Council comms clampdown defended by DCLG under-secretary Lewis

Brandon Lewis, the Tory MP co-ordinating stricter controls on council campaigning, has said they are necessary to combat "political propaganda".

Brandon Lewis: The changes will not affect most councils
Brandon Lewis: The changes will not affect most councils

This week the Local Audit and Accountability Bill, which includes making the Publicity Code enforceable by the Government, began its passage through Parliament.

The move follows the introduction of the Publicity Code guidelines shortly after the creation of the coalition in 2010.

Lewis, Parliamentary under-secretary of state for the Department for Communities and Local Government and MP for Great Yarmouth, spoke out amid fears this could lead to a clampdown on legitimate campaigning.

He told PRWeek: "We’re not looking to go out and proactively monitor councils, but if people make a complaint and if there is use of taxpayers' money to fight inappropriate political campaigns it is right we fight that.

"By putting it on a statutory footing all it means is if a council is in breach the government can step in on that, whereas at the moment there’s no power to do anything about it."

Included in the code, which seeks to curb politicised campaigning, are rules on limiting council publications to four a year.

Since introducing the code when it came into power, the Government has clashed with local councils including Tower Hamlets and Lambeth over the issue, with DCLG minister Eric Pickles firing a warning shot across the bows of what he has termed town hall "Pravdas".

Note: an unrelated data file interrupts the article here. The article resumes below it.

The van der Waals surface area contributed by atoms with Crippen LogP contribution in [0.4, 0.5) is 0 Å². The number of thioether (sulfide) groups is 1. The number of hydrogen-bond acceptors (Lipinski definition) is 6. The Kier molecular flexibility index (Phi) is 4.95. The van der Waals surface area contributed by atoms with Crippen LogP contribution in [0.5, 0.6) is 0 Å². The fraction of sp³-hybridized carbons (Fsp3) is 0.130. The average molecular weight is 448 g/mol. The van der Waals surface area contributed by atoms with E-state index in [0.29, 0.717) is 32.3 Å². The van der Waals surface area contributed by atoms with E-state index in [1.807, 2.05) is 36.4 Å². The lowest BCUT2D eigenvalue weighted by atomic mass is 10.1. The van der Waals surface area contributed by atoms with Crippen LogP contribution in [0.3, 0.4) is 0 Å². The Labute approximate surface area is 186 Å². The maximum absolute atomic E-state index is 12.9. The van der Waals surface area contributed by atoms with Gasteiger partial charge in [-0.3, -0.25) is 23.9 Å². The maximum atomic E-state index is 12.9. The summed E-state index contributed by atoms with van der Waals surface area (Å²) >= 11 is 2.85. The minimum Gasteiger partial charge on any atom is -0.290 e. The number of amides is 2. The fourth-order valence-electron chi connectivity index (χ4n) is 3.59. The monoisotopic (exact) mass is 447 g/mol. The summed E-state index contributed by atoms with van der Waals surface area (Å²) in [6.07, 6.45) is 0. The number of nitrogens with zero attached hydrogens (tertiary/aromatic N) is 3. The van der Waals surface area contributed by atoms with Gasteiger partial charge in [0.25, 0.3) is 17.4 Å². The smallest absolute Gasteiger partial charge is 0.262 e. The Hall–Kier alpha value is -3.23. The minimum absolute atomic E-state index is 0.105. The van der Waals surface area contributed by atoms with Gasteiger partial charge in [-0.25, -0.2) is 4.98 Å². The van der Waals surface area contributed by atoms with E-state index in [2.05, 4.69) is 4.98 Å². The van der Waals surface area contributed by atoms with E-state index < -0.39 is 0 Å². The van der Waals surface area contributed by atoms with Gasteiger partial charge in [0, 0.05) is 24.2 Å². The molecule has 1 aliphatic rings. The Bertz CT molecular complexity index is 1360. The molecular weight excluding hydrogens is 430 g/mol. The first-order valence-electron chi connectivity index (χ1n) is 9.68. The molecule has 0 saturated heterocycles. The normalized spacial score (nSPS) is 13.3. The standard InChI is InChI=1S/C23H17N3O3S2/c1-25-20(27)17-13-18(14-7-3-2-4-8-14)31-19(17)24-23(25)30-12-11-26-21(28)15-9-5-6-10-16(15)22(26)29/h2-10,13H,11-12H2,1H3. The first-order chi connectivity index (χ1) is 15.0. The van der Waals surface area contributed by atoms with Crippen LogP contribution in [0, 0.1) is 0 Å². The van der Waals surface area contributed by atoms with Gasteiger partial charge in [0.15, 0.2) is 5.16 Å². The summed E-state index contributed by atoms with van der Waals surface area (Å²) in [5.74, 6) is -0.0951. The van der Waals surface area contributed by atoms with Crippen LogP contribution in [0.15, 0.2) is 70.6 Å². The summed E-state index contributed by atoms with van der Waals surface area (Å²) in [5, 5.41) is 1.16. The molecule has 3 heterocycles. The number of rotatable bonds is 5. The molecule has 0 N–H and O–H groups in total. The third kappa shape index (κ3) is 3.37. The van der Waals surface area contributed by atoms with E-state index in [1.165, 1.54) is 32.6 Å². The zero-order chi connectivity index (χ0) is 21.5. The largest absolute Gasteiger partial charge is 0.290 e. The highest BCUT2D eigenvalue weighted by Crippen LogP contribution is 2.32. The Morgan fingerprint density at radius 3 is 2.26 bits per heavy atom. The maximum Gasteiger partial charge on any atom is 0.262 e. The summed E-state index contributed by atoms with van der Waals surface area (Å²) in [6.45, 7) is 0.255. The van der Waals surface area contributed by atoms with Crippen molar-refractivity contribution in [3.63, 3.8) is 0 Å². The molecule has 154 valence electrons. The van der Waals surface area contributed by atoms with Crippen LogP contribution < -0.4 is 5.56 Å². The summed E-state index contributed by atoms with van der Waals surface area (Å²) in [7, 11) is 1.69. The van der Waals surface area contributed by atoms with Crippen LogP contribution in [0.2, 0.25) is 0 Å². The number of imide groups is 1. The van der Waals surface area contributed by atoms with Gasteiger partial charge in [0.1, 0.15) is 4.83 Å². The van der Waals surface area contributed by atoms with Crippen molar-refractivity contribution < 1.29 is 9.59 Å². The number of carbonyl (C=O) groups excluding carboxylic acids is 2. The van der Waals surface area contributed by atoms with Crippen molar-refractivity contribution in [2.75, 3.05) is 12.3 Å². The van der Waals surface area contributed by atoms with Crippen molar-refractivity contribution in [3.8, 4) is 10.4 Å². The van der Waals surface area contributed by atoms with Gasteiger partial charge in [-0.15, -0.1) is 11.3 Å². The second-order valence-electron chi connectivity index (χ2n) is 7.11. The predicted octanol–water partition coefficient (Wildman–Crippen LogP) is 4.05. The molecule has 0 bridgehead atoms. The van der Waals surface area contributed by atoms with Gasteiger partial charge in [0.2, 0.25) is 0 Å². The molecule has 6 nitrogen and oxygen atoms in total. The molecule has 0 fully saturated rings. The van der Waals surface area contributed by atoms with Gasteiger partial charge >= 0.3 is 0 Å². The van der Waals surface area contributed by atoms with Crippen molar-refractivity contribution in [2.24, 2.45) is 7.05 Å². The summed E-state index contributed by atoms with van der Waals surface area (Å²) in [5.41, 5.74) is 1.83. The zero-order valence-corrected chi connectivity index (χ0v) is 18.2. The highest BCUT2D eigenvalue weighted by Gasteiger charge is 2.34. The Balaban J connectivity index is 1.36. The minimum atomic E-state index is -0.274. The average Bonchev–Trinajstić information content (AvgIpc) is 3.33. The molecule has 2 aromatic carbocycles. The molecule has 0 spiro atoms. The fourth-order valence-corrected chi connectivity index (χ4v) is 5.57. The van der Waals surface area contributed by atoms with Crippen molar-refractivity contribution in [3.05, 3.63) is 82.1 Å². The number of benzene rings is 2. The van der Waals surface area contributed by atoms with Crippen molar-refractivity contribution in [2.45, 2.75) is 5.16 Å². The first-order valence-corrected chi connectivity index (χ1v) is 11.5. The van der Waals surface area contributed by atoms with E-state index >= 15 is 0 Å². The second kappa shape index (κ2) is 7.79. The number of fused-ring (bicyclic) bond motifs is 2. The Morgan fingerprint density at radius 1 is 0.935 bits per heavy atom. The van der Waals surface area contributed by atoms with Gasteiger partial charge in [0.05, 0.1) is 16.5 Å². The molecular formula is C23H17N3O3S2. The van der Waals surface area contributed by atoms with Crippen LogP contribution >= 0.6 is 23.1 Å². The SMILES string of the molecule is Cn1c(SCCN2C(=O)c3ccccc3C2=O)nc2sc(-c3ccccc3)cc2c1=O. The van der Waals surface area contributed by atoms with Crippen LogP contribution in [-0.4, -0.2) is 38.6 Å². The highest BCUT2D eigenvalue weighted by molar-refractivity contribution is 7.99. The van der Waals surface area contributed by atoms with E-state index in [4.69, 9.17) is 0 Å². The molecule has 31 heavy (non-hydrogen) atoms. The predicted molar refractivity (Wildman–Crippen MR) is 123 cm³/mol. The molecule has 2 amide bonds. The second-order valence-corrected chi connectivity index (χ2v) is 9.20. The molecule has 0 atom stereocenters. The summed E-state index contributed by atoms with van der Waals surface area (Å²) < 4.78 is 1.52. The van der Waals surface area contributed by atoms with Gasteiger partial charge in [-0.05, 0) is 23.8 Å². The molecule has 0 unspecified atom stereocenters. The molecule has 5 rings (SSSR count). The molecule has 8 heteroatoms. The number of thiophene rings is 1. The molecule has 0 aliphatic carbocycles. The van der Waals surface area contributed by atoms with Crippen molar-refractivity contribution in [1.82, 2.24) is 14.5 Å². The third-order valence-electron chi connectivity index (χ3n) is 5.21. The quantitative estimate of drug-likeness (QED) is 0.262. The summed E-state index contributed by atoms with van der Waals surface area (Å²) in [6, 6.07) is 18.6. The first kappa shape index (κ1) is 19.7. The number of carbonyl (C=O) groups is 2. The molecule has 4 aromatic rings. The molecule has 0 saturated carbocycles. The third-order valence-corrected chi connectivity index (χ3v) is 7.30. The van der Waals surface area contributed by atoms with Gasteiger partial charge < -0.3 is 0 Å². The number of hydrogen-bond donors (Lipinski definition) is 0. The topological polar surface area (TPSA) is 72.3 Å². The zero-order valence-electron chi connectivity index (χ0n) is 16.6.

Concerns have been aired by many in local authority comms over the restrictions on publication. LGA director of comms David Holdstock claiming that councils were already spending an average of £105,000 a year to fulfil the legal requirement to advertise in privately owned newspapers.

Holdstock also said there were fears that "this won’t allow councils to campaign on behalf of their residents".

However, Lewis countered that legitimate campaigning on major issues that touched on wider political debate would not be affected.

And though acknowledging that local "newspapers need to change" to become financially sustainable, he stood by moves to limit council publications.

"There are a few councils around who are using their newsletters inappropriately and are using taxpayers money for political propaganda.

"We said when the Government came in that it was inappropriate for council weekly papers to compete with the newspaper industry, and if you’re running a weekly newspaper you’re using taxpayers' money with a commercial business."

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